One of our favorite meals in the whole wide world is Baja Shrimp Tacos, these delicacies are an explosion of flavor for any discerning palate!

 

Baja Fish Tacos a la Casa Mexicana 

Ingredients:

  • Komali Tortillas Taquera 500gr
  • Fish filets, white firm fish like pescada, this can be done with shrimp
  • 2 cups of flour
  • ½ tsp of baking powder
  • 1 tsp of salt
  • ½ tsp of pepper
  • ½ tsp of garlic powder
  • ½ cup of cold dark beer (ideally this is Negra Modelo or any lager style beer)
  • Oil for frying 

Step 1: Prepare your fish filets, they should be around 1 inch wide and 4-inch-long strips, we want the fish to fit in our taco because it will gain extra padding with the batter. Pat dry your fish and store in a container wrapped with a paper towel.

Step 2: Prepare the batter, add a cup of flour, ½ tsp of baking powder, a tsp of salt, a ½ tsp of pepper and ½ tsp of garlic powder, ½ cup of cold dark beer. Mix the flour salt and dry condiments in a medium bowl, gradually add the cold beer while whisking, do not over work the batter, you can leave some small lumps of flour it will help with crispiness. The consistency of the batter should be that of a thick pancake batter. Best to let the batter rest for 5-10 min allowing the baking powder to activate which will make for a crispier batter.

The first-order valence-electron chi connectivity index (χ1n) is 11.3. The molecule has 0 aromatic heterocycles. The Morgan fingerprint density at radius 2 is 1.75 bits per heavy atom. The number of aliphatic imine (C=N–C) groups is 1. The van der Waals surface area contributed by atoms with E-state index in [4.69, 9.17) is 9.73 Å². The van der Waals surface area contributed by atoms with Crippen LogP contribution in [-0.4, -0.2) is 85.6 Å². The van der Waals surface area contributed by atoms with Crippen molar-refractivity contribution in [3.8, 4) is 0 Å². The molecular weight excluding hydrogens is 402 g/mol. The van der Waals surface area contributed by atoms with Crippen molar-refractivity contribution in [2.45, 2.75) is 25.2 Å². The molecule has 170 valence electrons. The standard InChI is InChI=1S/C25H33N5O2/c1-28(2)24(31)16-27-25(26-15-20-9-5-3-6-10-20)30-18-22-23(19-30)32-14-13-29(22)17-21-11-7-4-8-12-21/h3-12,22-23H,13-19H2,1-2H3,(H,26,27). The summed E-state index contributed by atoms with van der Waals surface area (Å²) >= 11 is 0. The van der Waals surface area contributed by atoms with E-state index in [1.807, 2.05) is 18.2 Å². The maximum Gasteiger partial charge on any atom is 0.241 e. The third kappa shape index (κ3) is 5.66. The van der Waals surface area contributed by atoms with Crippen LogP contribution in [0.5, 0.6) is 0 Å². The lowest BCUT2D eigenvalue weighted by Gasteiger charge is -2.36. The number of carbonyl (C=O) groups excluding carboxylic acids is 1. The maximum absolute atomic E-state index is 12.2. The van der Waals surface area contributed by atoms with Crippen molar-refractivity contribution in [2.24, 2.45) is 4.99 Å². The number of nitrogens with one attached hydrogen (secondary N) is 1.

Step 3: Heat your oil in a deep pan it should be deep enough to cover the fish 90%, to test the heat of your oil, put a tiny bit of your beer batter in the oil, when the oil is ready the batter will float and be golden brown.

Step 4: Take your fish out of the fridge make sure no condensation has formed any water will make the oil splatter, salt and pepper the fish, first dip them in the white flour, then in the beer batter, slowly release them into the hot oil, fry until golden about 3-4 minutes, don’t overcrowd the pan, place your crispy fish on a cooling rack to keep the coating nice and crisp!

Enjoy with toppings like pico de gallo, thinly sliced cabbage, guacamole and chipotle crema!

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The Easiest Tamales de Pibil

The Easiest Tamales de Pibil

Did you get the baby Jesus in your rosca slice and don't know how to make tamales?

Here is the easiest, four step guide to make the perfect tamales for Dia de la Candelaria!

The Easiest Tamales de Pibil 

Prep: 45 min

Serves 4

Recipe:

70gr tamal leaves

500 gr maseca tamal

300 gr Doña maria salsa pibil

250 gr shredded chicken

400 gr chicken stock

400 gr shortening or lard

1 tbsp baking powder

Salt to taste

 

For toppings:

Pickled purple onion

Extra Doña maria salsa pibil

 IN 4 STEPS!

Step 1: Make the dough whip your shortening, add 3 cups of the tamal flour to a large bowl, with your hands gradually alternate between adding the shortening and broth, add salt to taste and baking powder. Mix until the masa is uniform and light, the texture should be that of a thick cake batter.

Step 2: Prep your filling mix the shredded chicken with the salsa pibil let it simmer for 5-7 minutes, set it aside.